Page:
Business Ethics

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There is much talk today about ethics in business - as there should be, but there should be more than talk; there should be a high moral code for all executives who are responsible to both their customers and their shareholders.

I have been the president and CEO of one publicly owned company and also was president of another that was responsible to customers who traded equities. This carries a high responsibility to all concerned. You have to be more than worried if you do something wrong because you will go to jail. You must have the desire to try to always do your best for everyone who works for you as well as all the customers or investors that deal with your company.

Ethics is supposed to be either black or white, right or wrong, but today it is many shades of grey. If any company does shady business you can be sure it starts at the top and filters down because the president is the one who sets the example for the actions of the entire company. This is as true for actions of our elected officials as it is for corporations or individuals. We have had some pretty sorry examples of that in Washington.

Each time there is a new scandal the public seems less disturbed. The recent disclosure that mutual funds have been allowing hedge funds and other large traders to take positions after the closing bell is a brutal example. Maybe investors are not aware that someone is writing checks on their account. This is stolen money that is no different than a guy with a gun holding up a 7-11 store. Yes, the one difference is that the mutual funds have allowed millions of dollars to be siphoned off from those to whom they owed a fiduciary relationship. The fund manager is a crook and deserves jail time. He just took the money with a click of the computer keyboard and that was his weapon. White collar crime deserves the same punishment as the guy with a gun.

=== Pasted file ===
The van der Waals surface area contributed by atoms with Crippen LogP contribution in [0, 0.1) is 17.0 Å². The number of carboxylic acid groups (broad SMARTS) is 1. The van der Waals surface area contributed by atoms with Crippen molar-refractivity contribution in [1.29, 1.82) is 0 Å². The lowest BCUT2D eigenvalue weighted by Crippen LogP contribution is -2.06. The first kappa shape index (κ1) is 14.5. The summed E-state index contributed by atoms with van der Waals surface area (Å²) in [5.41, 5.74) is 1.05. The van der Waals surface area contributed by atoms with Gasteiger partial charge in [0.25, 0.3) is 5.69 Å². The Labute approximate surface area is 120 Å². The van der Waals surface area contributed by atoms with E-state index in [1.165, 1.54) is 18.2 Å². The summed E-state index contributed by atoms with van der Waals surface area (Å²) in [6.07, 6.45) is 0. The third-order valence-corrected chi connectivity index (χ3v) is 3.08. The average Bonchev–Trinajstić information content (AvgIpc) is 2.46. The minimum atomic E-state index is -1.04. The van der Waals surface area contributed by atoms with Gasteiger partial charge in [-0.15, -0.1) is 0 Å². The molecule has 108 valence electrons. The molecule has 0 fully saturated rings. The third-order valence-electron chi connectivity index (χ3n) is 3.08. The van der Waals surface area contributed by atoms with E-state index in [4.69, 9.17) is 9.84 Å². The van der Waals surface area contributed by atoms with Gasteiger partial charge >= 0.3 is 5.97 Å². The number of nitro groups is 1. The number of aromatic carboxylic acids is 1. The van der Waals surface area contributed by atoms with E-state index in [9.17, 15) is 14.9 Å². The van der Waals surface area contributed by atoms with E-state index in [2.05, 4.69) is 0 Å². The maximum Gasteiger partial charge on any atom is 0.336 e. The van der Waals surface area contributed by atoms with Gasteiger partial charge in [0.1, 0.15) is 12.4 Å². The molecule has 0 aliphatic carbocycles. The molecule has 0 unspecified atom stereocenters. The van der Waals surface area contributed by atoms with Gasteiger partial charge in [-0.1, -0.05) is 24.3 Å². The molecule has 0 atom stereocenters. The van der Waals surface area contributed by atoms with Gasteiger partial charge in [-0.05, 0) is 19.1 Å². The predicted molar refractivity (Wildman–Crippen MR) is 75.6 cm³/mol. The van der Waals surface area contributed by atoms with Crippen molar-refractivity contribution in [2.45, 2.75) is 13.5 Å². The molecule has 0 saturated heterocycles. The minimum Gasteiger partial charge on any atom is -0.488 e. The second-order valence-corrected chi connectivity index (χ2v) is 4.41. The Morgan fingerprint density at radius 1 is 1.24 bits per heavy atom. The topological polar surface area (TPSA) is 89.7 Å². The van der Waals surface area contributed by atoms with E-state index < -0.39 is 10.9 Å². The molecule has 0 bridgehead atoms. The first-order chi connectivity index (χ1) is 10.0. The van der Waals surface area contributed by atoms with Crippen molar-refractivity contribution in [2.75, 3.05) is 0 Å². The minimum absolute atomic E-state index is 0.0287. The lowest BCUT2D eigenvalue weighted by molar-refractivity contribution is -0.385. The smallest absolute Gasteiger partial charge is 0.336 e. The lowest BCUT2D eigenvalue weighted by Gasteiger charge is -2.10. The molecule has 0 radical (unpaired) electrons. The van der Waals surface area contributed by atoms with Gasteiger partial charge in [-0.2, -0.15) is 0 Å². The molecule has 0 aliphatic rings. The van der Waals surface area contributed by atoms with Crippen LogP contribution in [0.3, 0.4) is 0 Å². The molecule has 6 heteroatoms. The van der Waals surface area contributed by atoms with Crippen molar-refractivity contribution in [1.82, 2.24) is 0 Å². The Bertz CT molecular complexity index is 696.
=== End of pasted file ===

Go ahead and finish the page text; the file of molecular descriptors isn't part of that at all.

When you give a brokerage company, a mutual fund or any financial institution your money you expect, in fact, you demand, that they treat you fairly within the rules of the industry. When you are short-changed you should not accept it.

Because of the huge amounts of money available and accessible to people in the financial industry it is easy to understand how they can be tempted into criminal actions. That is why all publicly traded companies are required to have their books audited annually. Lately we have seen that even these audits are tainted.

Investors rely upon the numbers set before them in order to make decisions about owning stock in a company. If the information is dishonest a proper decision cannot be made.

Today we are seeing another type of corporate officer being created. He is called the Governance Officer. It is his job to see that the company maintains high ethical standards. I applaud this action and hope he cannot be seduced by big bucks.

Al Thomas' book, "If It Doesn't Go Up, Don't Buy It!" has helped thousands of people make money and keep their profits with his simple 2-step method. Read the first chapter at and discover why he's the man that Wall Street does not want you to know.

Copyright 2005; 1-888-345-7870

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